You might remember a bit of a hullaballoo not long after the introduction of the iPhone 4 over something the less creative members of the tech press dubbed Antennagate. To recap as tersely as possible: Some customers found that by touching a visual gap in the iPhone 4’s innovative exterior antenna, callers could cause their cell signals to decrease or drop. Apple called an unprecedented press conference to discuss the problem. Would the phone be recalled?
Well, no. Apple pointed out that all phones suffer from signal attenuation when touched in certain spots. The company further said that it was seeing fewer returns from this model of the iPhone than any prior version, along with fewer tech support calls. In fact, Apple’s biggest point from the press conference was that the entire issue was overblown.
But here’s where the company displayed a truly remarkable bit of wizardry. Despite its contention that the issue was minor, over-reported, and in fact endemic to all phones, Apple still chose to listen to its customers—or perhaps to those in the press who claimed to speak for those customers. Steve Jobs announced that Apple would provide free cases (which dramatically reduce or eliminate the attenuation issue), and extended grace periods for unhappy iPhone 4 customers to return their phones. The free case program ended in September of 2010, but by announcing it and reassuring customers (and potential customers) that Apple was standing by its phone, the company sold millions upon millions of the device.
Verdict: Apple listened, even though it disagreed—which was clearly the right move.
The very first iPod, originally released in 2001, sported an honest-to-goodness FireWire port. It wasn’t until the release of the third generation of iPod in 2003 that Apple switched to the Dock Connector we still use today. But beginning with the fifth generation model, Apple dropped FireWire support from iPods. Ironically, that fifth-generation iPod (released in 2005) was the first to support video—just the kind of large files you’d prefer to transfer with FireWire’s higher speeds. But from then on, iPods switched to USB-only, disappointing many of Apple’s Mac-using FireWire faithful.
Transferring thousands of songs (and videos) is faster over FireWire. And Apple’s abandonment of Firewire resulted in Dock Connector changes that broke compatibility for oodles of not-so-old iPod chargers and accessories. Though Apple heard from many crestfallen customers who longed for FireWire’s triumphant return to the iPod, it never re-appeared.
Apple had initially pushed hard for the FireWire standard, and it became a fast, reliable standard not just for early iPods, but also for many consumer video cameras, hard drives, and other peripherals. Over time, though, USB 2.0’s ubiquity far outpaced FireWire’s acceptance, and Apple began dropping FireWire ports (and speeds) from many new Macs.
It was fun while it lasted.
Verdict: Apple didn’t listen, and frankly seems to sell plenty of iPods and iOS devices despite their USB-only setups. But that doesn’t mean I have to like it.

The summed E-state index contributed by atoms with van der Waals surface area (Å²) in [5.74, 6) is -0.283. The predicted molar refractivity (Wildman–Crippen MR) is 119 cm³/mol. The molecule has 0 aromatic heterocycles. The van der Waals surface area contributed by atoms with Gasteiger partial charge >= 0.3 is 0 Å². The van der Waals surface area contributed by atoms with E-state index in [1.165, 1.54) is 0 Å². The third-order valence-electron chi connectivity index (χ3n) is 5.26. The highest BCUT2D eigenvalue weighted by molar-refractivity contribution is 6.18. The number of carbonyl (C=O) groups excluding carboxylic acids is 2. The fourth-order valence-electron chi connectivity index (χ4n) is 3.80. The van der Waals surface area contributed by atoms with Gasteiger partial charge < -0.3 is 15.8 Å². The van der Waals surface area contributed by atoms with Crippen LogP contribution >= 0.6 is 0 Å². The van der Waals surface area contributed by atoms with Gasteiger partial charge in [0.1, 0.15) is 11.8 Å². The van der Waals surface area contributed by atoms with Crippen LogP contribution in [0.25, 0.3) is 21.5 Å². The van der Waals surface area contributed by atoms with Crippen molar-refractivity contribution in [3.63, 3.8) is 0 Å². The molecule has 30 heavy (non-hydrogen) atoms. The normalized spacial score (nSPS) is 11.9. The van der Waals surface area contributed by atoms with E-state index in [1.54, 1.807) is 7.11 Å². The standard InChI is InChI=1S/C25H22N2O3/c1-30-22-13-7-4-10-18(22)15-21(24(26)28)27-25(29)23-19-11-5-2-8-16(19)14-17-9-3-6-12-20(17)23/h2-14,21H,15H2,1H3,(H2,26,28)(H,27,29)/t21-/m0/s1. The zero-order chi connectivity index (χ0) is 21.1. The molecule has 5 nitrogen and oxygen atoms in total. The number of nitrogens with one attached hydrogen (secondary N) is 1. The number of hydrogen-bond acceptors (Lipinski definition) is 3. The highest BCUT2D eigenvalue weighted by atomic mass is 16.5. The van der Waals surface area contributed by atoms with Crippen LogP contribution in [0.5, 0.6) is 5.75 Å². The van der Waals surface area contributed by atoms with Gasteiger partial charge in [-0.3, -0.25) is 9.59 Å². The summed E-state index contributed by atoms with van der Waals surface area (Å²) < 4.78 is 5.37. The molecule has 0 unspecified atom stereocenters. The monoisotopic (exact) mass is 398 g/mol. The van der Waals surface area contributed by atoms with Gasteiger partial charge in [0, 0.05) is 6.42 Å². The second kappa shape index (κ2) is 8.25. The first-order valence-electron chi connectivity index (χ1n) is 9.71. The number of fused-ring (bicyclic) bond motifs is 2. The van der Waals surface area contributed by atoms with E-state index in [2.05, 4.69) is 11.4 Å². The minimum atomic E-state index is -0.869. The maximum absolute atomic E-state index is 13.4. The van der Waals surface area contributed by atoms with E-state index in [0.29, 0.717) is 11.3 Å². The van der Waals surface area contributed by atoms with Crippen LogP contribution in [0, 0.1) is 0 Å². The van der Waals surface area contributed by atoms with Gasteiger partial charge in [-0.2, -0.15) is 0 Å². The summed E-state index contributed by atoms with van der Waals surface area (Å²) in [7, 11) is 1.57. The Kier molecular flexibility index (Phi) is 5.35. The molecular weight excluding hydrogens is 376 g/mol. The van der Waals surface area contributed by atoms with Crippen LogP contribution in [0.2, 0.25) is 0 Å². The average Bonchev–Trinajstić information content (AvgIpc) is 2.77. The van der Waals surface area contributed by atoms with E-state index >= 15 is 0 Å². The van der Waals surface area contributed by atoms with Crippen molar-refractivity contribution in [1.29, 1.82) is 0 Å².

iMovie to strike that from the record
When Apple first released iMovie ’08, it was a tremendous departure from earlier versions of the company’s video-editing software. It was a complete re-imagining of the software, one that aimed to be more welcoming to newcomers, but the new version lacked some key features (a traditional timeline, plug-in support, inline audio controls) that oxymoronic iMovie pros depended upon.
In a rare example of Apple anticipating a negative customer reaction in advance, the company treated the release of iMovie ’08 (as part of the iLife ’08 suite a bit differently. Rather than replacing the app when users upgraded their iLife installations (as iPhoto, GarageBand, and the rest of the suite was), the previous version of iMovie HD 6 was left untouched. Additionally, the company offered iMovie HD 6 as a free download for anyone who purchased iMovie ’08.
Recognizing that its “improved” version of iMovie wouldn’t suit everyone, Apple in this case pre-listened to its customers, making iMovie 6 HD freely available up until the release of iMovie ’09—an update that restored many of the HD 6 features that the ’08 edition lacked.
Verdict: Apple’s precognition machine was in full effect; the company listened to its customers before they even had the chance to complain.
But what does it all mean
Most of the time, Apple charts its own course. The company makes decisions that it considers best for itself and its customers, which of course makes good business sense. When those decisions aren’t immediately popular with customers, Apple does sometimes attempt to heed its customers’ demands. Of course, for every more popular customer request (“Give us a supported way to install iOS apps that don’t go through the App Store”), there are some that Apple will never, ever heed (“We want Flash on the iPhone!”). Clearly, given the company’s current level of success, Apple tends to make the right decisions on these matters most of the time—or at least, right enough.